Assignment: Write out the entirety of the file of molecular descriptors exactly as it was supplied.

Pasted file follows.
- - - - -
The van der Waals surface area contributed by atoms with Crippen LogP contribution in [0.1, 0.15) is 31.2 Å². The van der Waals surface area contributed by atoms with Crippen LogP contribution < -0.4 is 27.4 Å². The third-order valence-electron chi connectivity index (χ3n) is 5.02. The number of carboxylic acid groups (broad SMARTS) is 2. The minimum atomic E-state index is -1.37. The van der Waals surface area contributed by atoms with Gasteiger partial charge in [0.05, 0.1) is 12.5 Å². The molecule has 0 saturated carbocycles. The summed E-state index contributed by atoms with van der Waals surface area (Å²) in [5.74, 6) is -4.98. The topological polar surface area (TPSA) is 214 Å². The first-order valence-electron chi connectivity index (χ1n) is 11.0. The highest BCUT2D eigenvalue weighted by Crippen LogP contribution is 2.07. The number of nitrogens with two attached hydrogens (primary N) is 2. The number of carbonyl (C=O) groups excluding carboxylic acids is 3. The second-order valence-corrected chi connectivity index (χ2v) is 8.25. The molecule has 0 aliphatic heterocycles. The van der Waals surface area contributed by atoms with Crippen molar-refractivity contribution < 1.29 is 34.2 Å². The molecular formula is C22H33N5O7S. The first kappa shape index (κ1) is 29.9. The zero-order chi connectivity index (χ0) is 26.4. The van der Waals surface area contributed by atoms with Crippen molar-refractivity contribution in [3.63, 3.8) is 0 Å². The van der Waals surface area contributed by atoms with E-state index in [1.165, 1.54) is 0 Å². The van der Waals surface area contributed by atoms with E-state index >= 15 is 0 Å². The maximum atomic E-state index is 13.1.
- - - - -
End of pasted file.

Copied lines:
The van der Waals surface area contributed by atoms with Crippen LogP contribution in [0.1, 0.15) is 31.2 Å². The van der Waals surface area contributed by atoms with Crippen LogP contribution < -0.4 is 27.4 Å². The third-order valence-electron chi connectivity index (χ3n) is 5.02. The number of carboxylic acid groups (broad SMARTS) is 2. The minimum atomic E-state index is -1.37. The van der Waals surface area contributed by atoms with Gasteiger partial charge in [0.05, 0.1) is 12.5 Å². The molecule has 0 saturated carbocycles. The summed E-state index contributed by atoms with van der Waals surface area (Å²) in [5.74, 6) is -4.98. The topological polar surface area (TPSA) is 214 Å². The first-order valence-electron chi connectivity index (χ1n) is 11.0. The highest BCUT2D eigenvalue weighted by Crippen LogP contribution is 2.07. The number of nitrogens with two attached hydrogens (primary N) is 2. The number of carbonyl (C=O) groups excluding carboxylic acids is 3. The second-order valence-corrected chi connectivity index (χ2v) is 8.25. The molecule has 0 aliphatic heterocycles. The van der Waals surface area contributed by atoms with Crippen molar-refractivity contribution < 1.29 is 34.2 Å². The molecular formula is C22H33N5O7S. The first kappa shape index (κ1) is 29.9. The zero-order chi connectivity index (χ0) is 26.4. The van der Waals surface area contributed by atoms with Crippen molar-refractivity contribution in [3.63, 3.8) is 0 Å². The van der Waals surface area contributed by atoms with E-state index in [1.165, 1.54) is 0 Å². The van der Waals surface area contributed by atoms with E-state index >= 15 is 0 Å². The maximum atomic E-state index is 13.1.